This is the part of your tie-down strap that does all the work. When you move the handle up and down, you’ll hear a clicking sound as it secures your cargo by pulling the webbing tight. The best ratchet mechanisms have a large, ergonomic handle that operates smoothly. Since a high-quality ratchet is easy to operate, you must be careful not to damage your cargo by overtightening the strap. Look for these features:
Rust resistance: You want a rust-resistant model that won't freeze up on you.
Durability: A durable ratchet mechanism feels solid in your hand, giving you confidence that it’s heavy-duty enough to easily perform its job.
Handle: You will appreciate a soft-grip handle in the long run.
Lock: You want a ratchet that features a locking mechanism so there’s absolutely no chance that it can pop open and loosen while you’re driving.
Quick-release switch: A quick-release switch that doesn't get hung up is a necessity when it comes time to unload your cargo.
These are the pieces of hardware that are attached (either permanently or temporarily) to the ends of your straps, allowing them to be anchored before tightening. They come in a number of shapes, each with its inherent pros and cons.
S-hooks: An S-hook is a versatile hook that quickly and easily attaches to a wide variety of surfaces. The S-hook is the weakest type of hook, and it can easily come undone if the S is not deep enough or closed enough to stay attached. An S-hook with a little lever at the end will allow it to lock, but that feature may also hamper its ability to attach to areas such as car bumpers and trailers.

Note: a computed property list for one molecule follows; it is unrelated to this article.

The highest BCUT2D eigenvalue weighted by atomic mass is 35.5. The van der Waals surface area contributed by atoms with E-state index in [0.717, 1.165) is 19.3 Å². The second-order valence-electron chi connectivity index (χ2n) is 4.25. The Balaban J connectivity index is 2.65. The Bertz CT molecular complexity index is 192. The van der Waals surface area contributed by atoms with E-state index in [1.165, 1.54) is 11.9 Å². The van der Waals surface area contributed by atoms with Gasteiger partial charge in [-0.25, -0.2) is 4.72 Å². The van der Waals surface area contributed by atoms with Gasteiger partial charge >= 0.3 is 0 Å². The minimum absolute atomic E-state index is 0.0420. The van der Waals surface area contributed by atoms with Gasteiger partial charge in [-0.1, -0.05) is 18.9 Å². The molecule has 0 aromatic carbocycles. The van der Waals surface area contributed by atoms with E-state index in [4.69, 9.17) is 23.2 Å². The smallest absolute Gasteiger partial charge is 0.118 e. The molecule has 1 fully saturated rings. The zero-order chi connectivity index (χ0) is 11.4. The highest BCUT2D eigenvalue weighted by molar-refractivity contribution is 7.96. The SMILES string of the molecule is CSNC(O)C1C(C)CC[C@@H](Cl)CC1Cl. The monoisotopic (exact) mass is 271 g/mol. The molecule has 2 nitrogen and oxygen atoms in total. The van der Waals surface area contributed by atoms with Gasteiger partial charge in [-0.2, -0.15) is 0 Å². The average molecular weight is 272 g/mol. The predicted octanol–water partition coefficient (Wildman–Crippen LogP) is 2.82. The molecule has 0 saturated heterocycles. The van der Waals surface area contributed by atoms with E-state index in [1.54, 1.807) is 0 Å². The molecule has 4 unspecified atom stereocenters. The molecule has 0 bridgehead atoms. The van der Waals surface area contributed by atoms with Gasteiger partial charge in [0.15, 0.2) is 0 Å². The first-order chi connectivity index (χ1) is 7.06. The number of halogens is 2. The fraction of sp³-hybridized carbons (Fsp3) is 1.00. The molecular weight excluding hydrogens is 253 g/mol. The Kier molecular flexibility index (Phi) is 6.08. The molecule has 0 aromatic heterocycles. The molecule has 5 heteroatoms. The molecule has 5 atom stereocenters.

Double J-hooks: These hooks are very similar to S-hooks, but they sit at a 90° angle to the plane of the strap (unlike S-hooks, which connect on the same plane). These hooks have the same pros and cons as S-hooks, for the most part, but they allow you to connect to certain surfaces without needing to twist the strap.
Flat hooks: Flat hooks are very strong versions of J-hooks, only instead of a hook, the hardware is a folded piece of flat metal that can quickly attach to a bumper or an angle iron. These are most often used on flatbed trailers.
Carabiners: These provide a secure connection that cannot come undone even if the cargo shifts and a little slack develops in the webbing. These fittings can be tricky to use, however, because you need an anchor point that will allow you to clip a carabiner to it.
E-track system: This specialized hardware allows you to create a customized system to secure your cargo inside a truck or trailer — picture the rails inside of a rental truck. These types of connectors will only connect to an E-track fitting.
Inexpensive: Lower-priced ratchet tie-down straps can be purchased for as little as $10 to $20. You must be careful in this price range, however, because many of these products are not widely used. It could be very hit or miss locating a quality ratchet tie-down strap in this price range.